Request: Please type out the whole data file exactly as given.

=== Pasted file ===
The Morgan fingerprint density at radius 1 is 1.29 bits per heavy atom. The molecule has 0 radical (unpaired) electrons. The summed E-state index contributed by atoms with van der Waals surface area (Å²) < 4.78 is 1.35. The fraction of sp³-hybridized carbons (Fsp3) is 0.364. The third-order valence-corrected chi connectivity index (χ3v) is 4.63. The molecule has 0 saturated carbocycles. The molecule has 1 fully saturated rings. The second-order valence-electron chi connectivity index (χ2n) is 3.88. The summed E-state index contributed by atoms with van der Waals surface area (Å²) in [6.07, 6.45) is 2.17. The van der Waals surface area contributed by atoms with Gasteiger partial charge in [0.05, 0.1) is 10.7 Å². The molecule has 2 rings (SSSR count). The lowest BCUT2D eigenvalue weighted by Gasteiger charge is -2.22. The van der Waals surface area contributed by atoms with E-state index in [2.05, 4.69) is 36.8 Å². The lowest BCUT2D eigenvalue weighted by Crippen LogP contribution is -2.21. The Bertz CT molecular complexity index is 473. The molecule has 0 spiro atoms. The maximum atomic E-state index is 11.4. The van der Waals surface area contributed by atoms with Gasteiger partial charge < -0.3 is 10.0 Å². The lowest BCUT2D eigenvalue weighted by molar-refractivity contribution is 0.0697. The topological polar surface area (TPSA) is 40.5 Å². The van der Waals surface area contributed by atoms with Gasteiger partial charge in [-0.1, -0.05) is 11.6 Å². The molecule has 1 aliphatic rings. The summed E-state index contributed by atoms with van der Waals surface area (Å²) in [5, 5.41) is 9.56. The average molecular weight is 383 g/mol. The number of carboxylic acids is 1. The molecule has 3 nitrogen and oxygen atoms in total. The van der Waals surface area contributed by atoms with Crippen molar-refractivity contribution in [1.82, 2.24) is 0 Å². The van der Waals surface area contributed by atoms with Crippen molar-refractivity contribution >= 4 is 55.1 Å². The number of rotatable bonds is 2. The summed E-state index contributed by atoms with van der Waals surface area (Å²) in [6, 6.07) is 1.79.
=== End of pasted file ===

The Morgan fingerprint density at radius 1 is 1.29 bits per heavy atom. The molecule has 0 radical (unpaired) electrons. The summed E-state index contributed by atoms with van der Waals surface area (Å²) < 4.78 is 1.35. The fraction of sp³-hybridized carbons (Fsp3) is 0.364. The third-order valence-corrected chi connectivity index (χ3v) is 4.63. The molecule has 0 saturated carbocycles. The molecule has 1 fully saturated rings. The second-order valence-electron chi connectivity index (χ2n) is 3.88. The summed E-state index contributed by atoms with van der Waals surface area (Å²) in [6.07, 6.45) is 2.17. The van der Waals surface area contributed by atoms with Gasteiger partial charge in [0.05, 0.1) is 10.7 Å². The molecule has 2 rings (SSSR count). The lowest BCUT2D eigenvalue weighted by Gasteiger charge is -2.22. The van der Waals surface area contributed by atoms with E-state index in [2.05, 4.69) is 36.8 Å². The lowest BCUT2D eigenvalue weighted by Crippen LogP contribution is -2.21. The Bertz CT molecular complexity index is 473. The molecule has 0 spiro atoms. The maximum atomic E-state index is 11.4. The van der Waals surface area contributed by atoms with Gasteiger partial charge < -0.3 is 10.0 Å². The lowest BCUT2D eigenvalue weighted by molar-refractivity contribution is 0.0697. The topological polar surface area (TPSA) is 40.5 Å². The van der Waals surface area contributed by atoms with Gasteiger partial charge in [-0.1, -0.05) is 11.6 Å². The molecule has 1 aliphatic rings. The summed E-state index contributed by atoms with van der Waals surface area (Å²) in [5, 5.41) is 9.56. The average molecular weight is 383 g/mol. The number of carboxylic acids is 1. The molecule has 3 nitrogen and oxygen atoms in total. The van der Waals surface area contributed by atoms with Crippen molar-refractivity contribution in [1.82, 2.24) is 0 Å². The van der Waals surface area contributed by atoms with Crippen molar-refractivity contribution >= 4 is 55.1 Å². The number of rotatable bonds is 2. The summed E-state index contributed by atoms with van der Waals surface area (Å²) in [6, 6.07) is 1.79.